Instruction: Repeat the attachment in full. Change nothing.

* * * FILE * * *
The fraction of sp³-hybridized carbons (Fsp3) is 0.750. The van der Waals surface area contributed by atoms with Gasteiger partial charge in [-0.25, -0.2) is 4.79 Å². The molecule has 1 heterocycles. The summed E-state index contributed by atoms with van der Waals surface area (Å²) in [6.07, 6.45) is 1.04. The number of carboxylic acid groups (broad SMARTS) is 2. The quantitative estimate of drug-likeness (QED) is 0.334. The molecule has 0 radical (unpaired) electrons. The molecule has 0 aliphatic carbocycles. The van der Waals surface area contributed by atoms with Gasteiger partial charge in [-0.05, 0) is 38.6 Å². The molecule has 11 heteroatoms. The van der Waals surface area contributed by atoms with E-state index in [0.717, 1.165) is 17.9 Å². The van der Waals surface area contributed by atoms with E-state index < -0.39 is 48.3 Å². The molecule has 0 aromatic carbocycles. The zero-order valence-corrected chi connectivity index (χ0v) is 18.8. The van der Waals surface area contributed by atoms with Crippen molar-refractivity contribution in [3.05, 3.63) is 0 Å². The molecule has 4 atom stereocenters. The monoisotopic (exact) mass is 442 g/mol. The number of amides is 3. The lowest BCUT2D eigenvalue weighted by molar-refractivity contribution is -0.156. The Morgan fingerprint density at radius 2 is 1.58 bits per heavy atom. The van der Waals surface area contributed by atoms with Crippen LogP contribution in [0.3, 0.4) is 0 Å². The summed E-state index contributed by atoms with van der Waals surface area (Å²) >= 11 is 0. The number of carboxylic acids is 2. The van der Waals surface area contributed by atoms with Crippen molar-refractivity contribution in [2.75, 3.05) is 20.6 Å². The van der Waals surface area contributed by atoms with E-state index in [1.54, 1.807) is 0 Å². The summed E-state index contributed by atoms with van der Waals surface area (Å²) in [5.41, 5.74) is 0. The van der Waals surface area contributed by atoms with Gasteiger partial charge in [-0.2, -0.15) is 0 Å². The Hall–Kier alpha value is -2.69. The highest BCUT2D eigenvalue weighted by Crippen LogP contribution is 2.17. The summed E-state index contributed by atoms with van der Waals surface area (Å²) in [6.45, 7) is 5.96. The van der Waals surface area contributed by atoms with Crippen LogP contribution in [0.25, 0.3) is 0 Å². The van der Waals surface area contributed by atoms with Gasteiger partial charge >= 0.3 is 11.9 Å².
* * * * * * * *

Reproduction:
The fraction of sp³-hybridized carbons (Fsp3) is 0.750. The van der Waals surface area contributed by atoms with Gasteiger partial charge in [-0.25, -0.2) is 4.79 Å². The molecule has 1 heterocycles. The summed E-state index contributed by atoms with van der Waals surface area (Å²) in [6.07, 6.45) is 1.04. The number of carboxylic acid groups (broad SMARTS) is 2. The quantitative estimate of drug-likeness (QED) is 0.334. The molecule has 0 radical (unpaired) electrons. The molecule has 0 aliphatic carbocycles. The van der Waals surface area contributed by atoms with Gasteiger partial charge in [-0.05, 0) is 38.6 Å². The molecule has 11 heteroatoms. The van der Waals surface area contributed by atoms with E-state index in [0.717, 1.165) is 17.9 Å². The van der Waals surface area contributed by atoms with E-state index < -0.39 is 48.3 Å². The molecule has 0 aromatic carbocycles. The zero-order valence-corrected chi connectivity index (χ0v) is 18.8. The van der Waals surface area contributed by atoms with Crippen molar-refractivity contribution in [3.05, 3.63) is 0 Å². The molecule has 4 atom stereocenters. The monoisotopic (exact) mass is 442 g/mol. The number of amides is 3. The lowest BCUT2D eigenvalue weighted by molar-refractivity contribution is -0.156. The Morgan fingerprint density at radius 2 is 1.58 bits per heavy atom. The van der Waals surface area contributed by atoms with Crippen LogP contribution in [0.3, 0.4) is 0 Å². The summed E-state index contributed by atoms with van der Waals surface area (Å²) >= 11 is 0. The number of carboxylic acids is 2. The van der Waals surface area contributed by atoms with Crippen molar-refractivity contribution in [2.75, 3.05) is 20.6 Å². The van der Waals surface area contributed by atoms with E-state index in [1.54, 1.807) is 0 Å². The summed E-state index contributed by atoms with van der Waals surface area (Å²) in [5.41, 5.74) is 0. The van der Waals surface area contributed by atoms with Gasteiger partial charge in [-0.2, -0.15) is 0 Å². The Hall–Kier alpha value is -2.69. The highest BCUT2D eigenvalue weighted by Crippen LogP contribution is 2.17. The summed E-state index contributed by atoms with van der Waals surface area (Å²) in [6.45, 7) is 5.96. The van der Waals surface area contributed by atoms with Crippen LogP contribution in [0.25, 0.3) is 0 Å². The van der Waals surface area contributed by atoms with Gasteiger partial charge >= 0.3 is 11.9 Å².